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Jul 14, 2011

Crikey Clarifier: why aren't we confident to shop?

Late yesterday department store David Jones shocked investors by announcing its second-half profits could slide by as much as 12%. So in a stable economy why aren't we confident enough to spend?


Late yesterday department store David Jones shocked investors by announcing its second-half profits could slide by as much as 12%. Today Myer followed suit, reconfirming profit downgrades up to 5% lower than last year’s takings.

The announcements come amid the release of the latest Westpac-Melbourne Institute survey, which shows consumer confidence falling to recessionary levels. Crikey spoke to Westpac chief economist Bill Evans for clarification.

What’s driving the fall in consumer sentiment?

There’s a whole range of reasons for the fall. Some of the biggest are anxieties about the carbon tax, concerns about global financial instability, and the aftermath of aggressive interest rate rises. Consumers are also seeing gradual reductions in house prices, so their major source of income is falling.

There have also been concerns about the European financial crisis, the barrage of bad news about the US economy, and the situation in Japan.

Why is the retail sector being hit particularly hard?

Consumers are the customers. They are the ones that are doing the buying, so if they are tightening their wallets, retailers will quickly feel the consequences.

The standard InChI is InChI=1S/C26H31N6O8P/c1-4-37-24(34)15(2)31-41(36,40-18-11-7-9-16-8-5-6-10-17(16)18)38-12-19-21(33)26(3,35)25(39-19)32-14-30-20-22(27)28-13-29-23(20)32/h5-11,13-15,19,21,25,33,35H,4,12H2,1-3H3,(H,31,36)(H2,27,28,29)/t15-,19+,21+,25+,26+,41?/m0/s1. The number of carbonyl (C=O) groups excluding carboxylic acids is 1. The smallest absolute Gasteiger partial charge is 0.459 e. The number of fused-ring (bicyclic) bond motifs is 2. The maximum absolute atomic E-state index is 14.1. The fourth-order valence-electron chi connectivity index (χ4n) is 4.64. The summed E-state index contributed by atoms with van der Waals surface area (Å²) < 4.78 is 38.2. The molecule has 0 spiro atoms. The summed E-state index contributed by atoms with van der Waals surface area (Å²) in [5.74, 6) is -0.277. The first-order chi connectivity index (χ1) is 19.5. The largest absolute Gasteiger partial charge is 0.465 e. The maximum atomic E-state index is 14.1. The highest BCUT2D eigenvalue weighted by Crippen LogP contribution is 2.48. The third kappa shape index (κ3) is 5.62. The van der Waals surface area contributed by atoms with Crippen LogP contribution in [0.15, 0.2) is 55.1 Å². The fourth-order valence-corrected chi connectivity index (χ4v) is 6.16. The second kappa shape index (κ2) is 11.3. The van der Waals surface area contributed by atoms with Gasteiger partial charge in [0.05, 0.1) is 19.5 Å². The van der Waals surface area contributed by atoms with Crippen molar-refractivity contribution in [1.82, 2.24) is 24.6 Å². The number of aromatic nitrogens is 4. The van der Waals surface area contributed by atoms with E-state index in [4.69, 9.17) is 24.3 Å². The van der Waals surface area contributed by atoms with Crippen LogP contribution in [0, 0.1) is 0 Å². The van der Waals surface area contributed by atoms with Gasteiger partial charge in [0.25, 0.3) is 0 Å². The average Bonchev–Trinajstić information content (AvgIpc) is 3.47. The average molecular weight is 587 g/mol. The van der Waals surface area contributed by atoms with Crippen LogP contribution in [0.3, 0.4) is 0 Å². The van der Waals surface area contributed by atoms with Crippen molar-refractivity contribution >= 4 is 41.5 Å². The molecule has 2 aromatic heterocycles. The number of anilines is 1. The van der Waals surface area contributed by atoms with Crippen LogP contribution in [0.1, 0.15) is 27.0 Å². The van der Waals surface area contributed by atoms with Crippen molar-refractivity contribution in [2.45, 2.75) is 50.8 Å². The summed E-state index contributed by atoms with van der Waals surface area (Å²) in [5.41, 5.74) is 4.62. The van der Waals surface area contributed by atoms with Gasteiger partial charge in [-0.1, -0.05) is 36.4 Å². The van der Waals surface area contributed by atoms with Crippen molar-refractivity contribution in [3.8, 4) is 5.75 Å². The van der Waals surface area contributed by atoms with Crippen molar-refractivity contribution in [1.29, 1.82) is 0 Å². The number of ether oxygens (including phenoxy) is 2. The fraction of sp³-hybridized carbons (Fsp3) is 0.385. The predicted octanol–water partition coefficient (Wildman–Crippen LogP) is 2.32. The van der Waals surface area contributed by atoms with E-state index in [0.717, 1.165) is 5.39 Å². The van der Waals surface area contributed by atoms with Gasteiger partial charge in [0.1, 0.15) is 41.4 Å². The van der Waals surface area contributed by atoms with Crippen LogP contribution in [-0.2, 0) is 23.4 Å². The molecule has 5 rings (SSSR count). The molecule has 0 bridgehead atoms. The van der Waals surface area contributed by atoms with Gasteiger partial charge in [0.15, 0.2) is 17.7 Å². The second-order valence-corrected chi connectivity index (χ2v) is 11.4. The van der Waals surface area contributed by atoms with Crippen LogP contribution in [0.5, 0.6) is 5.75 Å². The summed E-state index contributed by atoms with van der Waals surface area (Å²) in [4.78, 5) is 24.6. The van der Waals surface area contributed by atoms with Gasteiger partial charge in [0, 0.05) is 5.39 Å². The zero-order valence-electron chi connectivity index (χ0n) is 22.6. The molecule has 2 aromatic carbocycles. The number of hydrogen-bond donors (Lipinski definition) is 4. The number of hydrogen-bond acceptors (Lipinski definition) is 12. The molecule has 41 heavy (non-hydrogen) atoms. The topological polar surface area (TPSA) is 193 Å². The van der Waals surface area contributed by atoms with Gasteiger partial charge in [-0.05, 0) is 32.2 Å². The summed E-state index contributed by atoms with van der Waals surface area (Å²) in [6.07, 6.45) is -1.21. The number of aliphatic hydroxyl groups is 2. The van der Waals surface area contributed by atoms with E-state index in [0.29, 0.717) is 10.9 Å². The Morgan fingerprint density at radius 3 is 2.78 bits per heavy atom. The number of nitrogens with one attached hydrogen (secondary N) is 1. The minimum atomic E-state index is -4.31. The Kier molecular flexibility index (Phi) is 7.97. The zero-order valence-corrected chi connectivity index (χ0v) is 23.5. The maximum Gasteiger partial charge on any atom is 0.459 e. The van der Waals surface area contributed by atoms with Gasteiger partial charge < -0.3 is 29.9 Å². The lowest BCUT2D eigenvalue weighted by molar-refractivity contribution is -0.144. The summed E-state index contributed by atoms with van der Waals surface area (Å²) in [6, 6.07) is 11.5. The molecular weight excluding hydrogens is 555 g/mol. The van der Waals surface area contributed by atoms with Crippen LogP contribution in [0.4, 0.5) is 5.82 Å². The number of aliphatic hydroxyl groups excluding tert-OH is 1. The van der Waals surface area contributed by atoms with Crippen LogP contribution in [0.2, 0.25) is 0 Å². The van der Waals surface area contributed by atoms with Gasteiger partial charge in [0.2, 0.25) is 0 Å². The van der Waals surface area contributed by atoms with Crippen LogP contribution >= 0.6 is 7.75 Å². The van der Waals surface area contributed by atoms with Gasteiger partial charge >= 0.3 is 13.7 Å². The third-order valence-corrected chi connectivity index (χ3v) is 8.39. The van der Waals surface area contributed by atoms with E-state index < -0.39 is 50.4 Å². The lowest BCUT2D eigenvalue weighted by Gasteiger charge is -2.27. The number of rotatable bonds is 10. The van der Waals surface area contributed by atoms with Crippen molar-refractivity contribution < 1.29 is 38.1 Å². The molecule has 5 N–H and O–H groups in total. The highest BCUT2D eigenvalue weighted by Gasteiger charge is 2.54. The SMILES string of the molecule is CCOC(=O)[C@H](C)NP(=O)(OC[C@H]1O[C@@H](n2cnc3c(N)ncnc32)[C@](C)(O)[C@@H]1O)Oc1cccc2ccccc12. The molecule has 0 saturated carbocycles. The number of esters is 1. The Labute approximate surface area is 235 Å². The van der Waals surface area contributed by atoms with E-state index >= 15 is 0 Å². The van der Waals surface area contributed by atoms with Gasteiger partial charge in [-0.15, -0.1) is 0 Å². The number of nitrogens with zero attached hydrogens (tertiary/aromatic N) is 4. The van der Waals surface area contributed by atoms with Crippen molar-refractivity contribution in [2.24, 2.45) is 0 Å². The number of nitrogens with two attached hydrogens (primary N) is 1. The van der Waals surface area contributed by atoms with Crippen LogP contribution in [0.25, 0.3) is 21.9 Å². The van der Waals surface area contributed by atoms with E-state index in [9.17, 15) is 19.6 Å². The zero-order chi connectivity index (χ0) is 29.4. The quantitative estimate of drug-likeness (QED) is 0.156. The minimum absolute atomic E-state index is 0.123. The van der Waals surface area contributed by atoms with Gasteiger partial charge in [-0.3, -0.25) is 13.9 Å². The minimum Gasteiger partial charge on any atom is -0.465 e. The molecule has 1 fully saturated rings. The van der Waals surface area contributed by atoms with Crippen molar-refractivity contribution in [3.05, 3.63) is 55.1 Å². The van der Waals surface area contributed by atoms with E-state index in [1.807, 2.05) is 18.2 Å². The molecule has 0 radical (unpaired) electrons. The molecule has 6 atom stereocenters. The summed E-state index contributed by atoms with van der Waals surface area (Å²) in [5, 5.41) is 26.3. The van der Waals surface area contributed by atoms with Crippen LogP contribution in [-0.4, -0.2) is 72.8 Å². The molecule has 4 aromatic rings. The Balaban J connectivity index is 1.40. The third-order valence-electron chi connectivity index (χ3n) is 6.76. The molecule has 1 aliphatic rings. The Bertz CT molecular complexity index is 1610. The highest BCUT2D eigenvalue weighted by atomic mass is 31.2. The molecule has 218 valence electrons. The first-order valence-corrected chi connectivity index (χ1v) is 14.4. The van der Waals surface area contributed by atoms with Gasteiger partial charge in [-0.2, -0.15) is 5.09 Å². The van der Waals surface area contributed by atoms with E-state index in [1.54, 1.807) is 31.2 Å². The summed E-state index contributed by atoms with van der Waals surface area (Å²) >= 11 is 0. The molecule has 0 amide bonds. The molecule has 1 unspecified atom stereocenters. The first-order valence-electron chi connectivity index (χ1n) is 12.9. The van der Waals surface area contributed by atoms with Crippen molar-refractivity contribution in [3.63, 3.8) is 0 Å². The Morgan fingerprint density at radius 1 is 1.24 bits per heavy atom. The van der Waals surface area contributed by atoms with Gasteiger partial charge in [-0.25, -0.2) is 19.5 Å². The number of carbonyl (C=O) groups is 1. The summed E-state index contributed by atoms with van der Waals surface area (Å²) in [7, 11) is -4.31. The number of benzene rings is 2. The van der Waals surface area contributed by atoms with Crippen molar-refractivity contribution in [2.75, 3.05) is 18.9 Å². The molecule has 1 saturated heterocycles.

What other industries will be affected?

The impact of low consumer sentiment on other areas of the economy is both direct and indirect. When consumers slow their spending there will be a spillover into the housing market, people will start spending less on things like transport, and we will also see people spending less on recreational outings in things like restaurants.

How are consumer sentiment surveys conducted?

People are asked a series of five questions: 1) Their assessment of their current family finances; 2) Their assessment of their finances over the coming 12 months; 3) Their outlook of the economic conditions in Australia over the next 12 months; 4) Their outlook of the Australian economic conditions over the next five years; 5) Whether it is considered a good or bad time to buy a major household item.

How accurate are these surveys?

Measuring consumer confidence is not like measuring an election result, you can’t determine the figures that accurately, but in terms of spending there is a broad relation between consumer confidence polls and consumer behaviour. These figures are the lead indicator.

What can we expect of consumer confidence in the near future?

The thing about this result is that a big fall in consumer confidence is usually associated with a knee-jerk reaction to a big event. This wasn’t the case this time; there wasn’t any major event and that is the disturbing thing. Usually you’ll get some recovery from a knee-jerk reaction.

However, we may see some recovery in the figures after initial reactions to the carbon tax details, but I can’t be certain. The problem is that the biggest fall in confidence came from high-income areas, and they are not getting much compensation from the tax.


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